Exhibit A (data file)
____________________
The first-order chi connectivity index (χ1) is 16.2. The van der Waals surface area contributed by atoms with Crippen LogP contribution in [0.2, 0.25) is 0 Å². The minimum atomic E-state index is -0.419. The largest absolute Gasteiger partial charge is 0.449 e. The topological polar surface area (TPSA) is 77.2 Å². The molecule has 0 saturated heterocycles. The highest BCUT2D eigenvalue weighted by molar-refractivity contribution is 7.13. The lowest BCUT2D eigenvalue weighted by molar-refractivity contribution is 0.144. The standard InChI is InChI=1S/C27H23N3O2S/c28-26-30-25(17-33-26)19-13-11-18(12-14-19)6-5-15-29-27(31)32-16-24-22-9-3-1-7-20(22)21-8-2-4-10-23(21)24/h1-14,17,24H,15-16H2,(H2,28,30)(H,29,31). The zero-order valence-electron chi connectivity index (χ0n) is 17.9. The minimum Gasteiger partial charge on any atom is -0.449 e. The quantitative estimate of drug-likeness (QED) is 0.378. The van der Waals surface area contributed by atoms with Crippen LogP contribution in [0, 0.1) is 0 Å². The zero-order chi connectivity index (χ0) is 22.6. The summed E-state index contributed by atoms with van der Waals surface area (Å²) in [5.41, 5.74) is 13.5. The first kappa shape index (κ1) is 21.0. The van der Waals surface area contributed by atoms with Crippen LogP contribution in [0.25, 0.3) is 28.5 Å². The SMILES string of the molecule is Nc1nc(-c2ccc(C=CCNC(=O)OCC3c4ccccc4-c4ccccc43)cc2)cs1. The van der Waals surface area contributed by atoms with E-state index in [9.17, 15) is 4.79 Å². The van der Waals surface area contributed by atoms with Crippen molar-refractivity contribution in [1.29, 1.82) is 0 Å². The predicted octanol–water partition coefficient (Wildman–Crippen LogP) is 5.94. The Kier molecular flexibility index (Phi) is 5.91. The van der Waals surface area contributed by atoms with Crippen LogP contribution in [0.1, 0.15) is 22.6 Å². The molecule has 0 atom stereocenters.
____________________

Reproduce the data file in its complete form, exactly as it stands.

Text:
The first-order chi connectivity index (χ1) is 16.2. The van der Waals surface area contributed by atoms with Crippen LogP contribution in [0.2, 0.25) is 0 Å². The minimum atomic E-state index is -0.419. The largest absolute Gasteiger partial charge is 0.449 e. The topological polar surface area (TPSA) is 77.2 Å². The molecule has 0 saturated heterocycles. The highest BCUT2D eigenvalue weighted by molar-refractivity contribution is 7.13. The lowest BCUT2D eigenvalue weighted by molar-refractivity contribution is 0.144. The standard InChI is InChI=1S/C27H23N3O2S/c28-26-30-25(17-33-26)19-13-11-18(12-14-19)6-5-15-29-27(31)32-16-24-22-9-3-1-7-20(22)21-8-2-4-10-23(21)24/h1-14,17,24H,15-16H2,(H2,28,30)(H,29,31). The zero-order valence-electron chi connectivity index (χ0n) is 17.9. The minimum Gasteiger partial charge on any atom is -0.449 e. The quantitative estimate of drug-likeness (QED) is 0.378. The van der Waals surface area contributed by atoms with Crippen LogP contribution in [0, 0.1) is 0 Å². The zero-order chi connectivity index (χ0) is 22.6. The summed E-state index contributed by atoms with van der Waals surface area (Å²) in [5.41, 5.74) is 13.5. The first kappa shape index (κ1) is 21.0. The van der Waals surface area contributed by atoms with Crippen LogP contribution in [0.25, 0.3) is 28.5 Å². The SMILES string of the molecule is Nc1nc(-c2ccc(C=CCNC(=O)OCC3c4ccccc4-c4ccccc43)cc2)cs1. The van der Waals surface area contributed by atoms with E-state index in [9.17, 15) is 4.79 Å². The van der Waals surface area contributed by atoms with Crippen molar-refractivity contribution in [1.29, 1.82) is 0 Å². The predicted octanol–water partition coefficient (Wildman–Crippen LogP) is 5.94. The Kier molecular flexibility index (Phi) is 5.91. The van der Waals surface area contributed by atoms with Crippen LogP contribution in [0.1, 0.15) is 22.6 Å². The molecule has 0 atom stereocenters.